by Michelle Sutton-Kerchner
It happens to everyone. Homemade pies, decadent chocolate baked goods, buttery salted popcorn. They’re out there. Ready and waiting. Everyone falls victim sometimes, even the Center’s training team. Here’s what to do …
Regardless of how it appears, there are junk food “skeletons” in everyone’s kitchen closet. Yes, even that buff neighbor who insists on wearing biking shorts and tank shirts 24/7. We shouldn’t live without little indulgences, and that includes the occasional cookie. It’s when a serving becomes an entire package that we cringe, an internal siren sounds, a line is crossed. The ripped, empty goodie bag sits abandoned.
Just ask Fitness Manager Patrice Malone whose weakness is Chips Ahoy! chocolate chip cookies. “I can eat the whole thing in one sitting!” Rather than retreat after a blunder, run full force ahead and remain steadfast to healthy goals. Patrice confronts her inner cookie monster with kettlebell swings. “Nothing works me harder than 30 minutes of this high-intensity cardio workout.”
Exercise is often the repentance of a healthy eater gone astray. Although a good workout can counteract a dietary slip, many miscalculate how much treadmill time is truly needed to burn off that piece of cheesecake. (For a 140-pound individual and a 500-calorie slice, it takes a whopping one-hour jog on the treadmill at a five-mile-per-hour pace to undo the deed.) The exact amount of exercise needed to negate a particular food boo-boo varies according to body weight.
Dietary experts warn a workout does not perfectly offset a bad food choice. There are many aspects to foods’ effect on the body beyond calories consumed. You’re also consuming cholesterol, sugar, fats, and ingredients that affect mood. You need to burn off all of it during exercise, not just what may appear on the hips.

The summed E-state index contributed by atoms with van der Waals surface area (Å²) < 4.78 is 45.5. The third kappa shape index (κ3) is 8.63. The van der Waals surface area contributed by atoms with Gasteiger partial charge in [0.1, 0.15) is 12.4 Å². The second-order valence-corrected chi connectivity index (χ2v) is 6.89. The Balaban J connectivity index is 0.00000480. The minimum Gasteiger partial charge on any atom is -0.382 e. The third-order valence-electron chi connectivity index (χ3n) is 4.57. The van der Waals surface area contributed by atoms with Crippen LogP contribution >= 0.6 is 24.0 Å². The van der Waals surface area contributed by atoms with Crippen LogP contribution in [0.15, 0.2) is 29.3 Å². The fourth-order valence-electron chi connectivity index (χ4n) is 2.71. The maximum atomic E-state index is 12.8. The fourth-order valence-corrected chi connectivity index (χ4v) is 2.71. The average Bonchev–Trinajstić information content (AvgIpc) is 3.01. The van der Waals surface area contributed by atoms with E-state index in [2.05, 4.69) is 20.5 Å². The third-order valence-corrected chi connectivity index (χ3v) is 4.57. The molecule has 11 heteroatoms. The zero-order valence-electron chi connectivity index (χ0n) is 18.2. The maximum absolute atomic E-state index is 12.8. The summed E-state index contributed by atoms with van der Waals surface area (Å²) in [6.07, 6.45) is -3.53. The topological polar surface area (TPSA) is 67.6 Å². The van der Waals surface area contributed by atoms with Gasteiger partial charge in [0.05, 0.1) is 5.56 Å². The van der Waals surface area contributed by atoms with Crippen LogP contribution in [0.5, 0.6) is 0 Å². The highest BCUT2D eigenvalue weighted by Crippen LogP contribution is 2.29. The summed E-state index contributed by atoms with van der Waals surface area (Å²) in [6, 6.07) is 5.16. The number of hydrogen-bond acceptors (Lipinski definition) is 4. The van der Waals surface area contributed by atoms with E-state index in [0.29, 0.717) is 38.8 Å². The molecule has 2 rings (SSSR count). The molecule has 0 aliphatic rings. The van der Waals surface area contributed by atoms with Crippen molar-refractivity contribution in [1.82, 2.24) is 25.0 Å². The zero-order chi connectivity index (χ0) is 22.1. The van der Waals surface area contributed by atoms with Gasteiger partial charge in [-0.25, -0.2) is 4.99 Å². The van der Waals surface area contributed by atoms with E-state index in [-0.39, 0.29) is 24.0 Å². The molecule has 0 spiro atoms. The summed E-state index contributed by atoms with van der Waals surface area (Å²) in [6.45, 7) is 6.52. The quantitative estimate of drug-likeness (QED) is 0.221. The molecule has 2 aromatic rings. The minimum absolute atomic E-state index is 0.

Fitness Manager RJ Pietrucha has a Stouffer’s macaroni-and-cheese weakness. A combination of calorie and fat content, along with its processed nature, delivers RJ a double whammy. “When I succumb, I perform heavy weight training, with a little extra cardio in my day-after workout.” Although that does the job, perhaps RJ should learn a recipe for homemade low-fat baked mac to spare himself the sodium and preservatives. Okay, maybe that would reduce the overall appeal.
Americans consume approximately 350 slices of pizza each second. Everyone in the United States eats about 46 slices per year. Pizza is a $30 billion dollar industry, with three billion pies sold in the United States each year. Evidently, this is one hard-to-resist splurge.
Pizza is a way of life. We grab a slice to go, order a pie when too tired to do anything but dial the phone, enjoy it at parties throughout life. Fact: More pizza is consumed during Super Bowl week than any other week of the year. It’s the highlight food of kids parties and sleepovers of all ages, right up there with birthday cakes.
With so many styles and toppings, pizza can satisfy a multitude of cravings. For Fitness Manager Sharon Casper, it cannot be just any pizza. “It has to be Nomad Pizza,” admits Sharon, who sandwiches it between two days of intense workouts. With all that dough, especially of the beloved thick-crust Sicilian style, the calorie-per-bite ratio is, well, let’s not think about that.
Pizza is also the vice of Fitness Manager Sharon LaForge. Rather than two days of intense workouts, she throws in an extra training session and moderates her food intake the following day. No leftovers for her.
Instead of consuming multiple pieces, fill up on one healthy loaded slice. Go for veggie toppings that provide nutritional value and fiber for fullness. A half-cup of chopped red pepper has 1.5 grams of fiber. Have some fiber delivered with your pizza. (You’ll still need the intense workouts though.)
Men who receive their pizza delivery while wearing muscle shirts order pepperoni three times more than any other topping. With that association, let’s hope they lift the weights appropriate for the shirt!
Eggplant parmesan was listed as one trainer’s favorite treat. This is a perfect example of a good food gone bad. Eggplant is nutrient-rich, low in calories, and especially loaded with fiber. However, the pure benefits are smothered when fried, breaded, and cheesed. Yet, if you “gotta have Italian,” this rich, savory meal trumps some other choices, including meat lasagna with whole-milk ricotta cheese.
Tame your favorites by replacing meat recipes with vegetables, and cheese with low-fat alternatives (including cottage cheese for ricotta). Shh– Grandmom doesn’t need to know. As for this trainer, eggplant parm and other such pleasures are supposedly expected,” It’s part of my lifestyle to accommodate these indulgences.”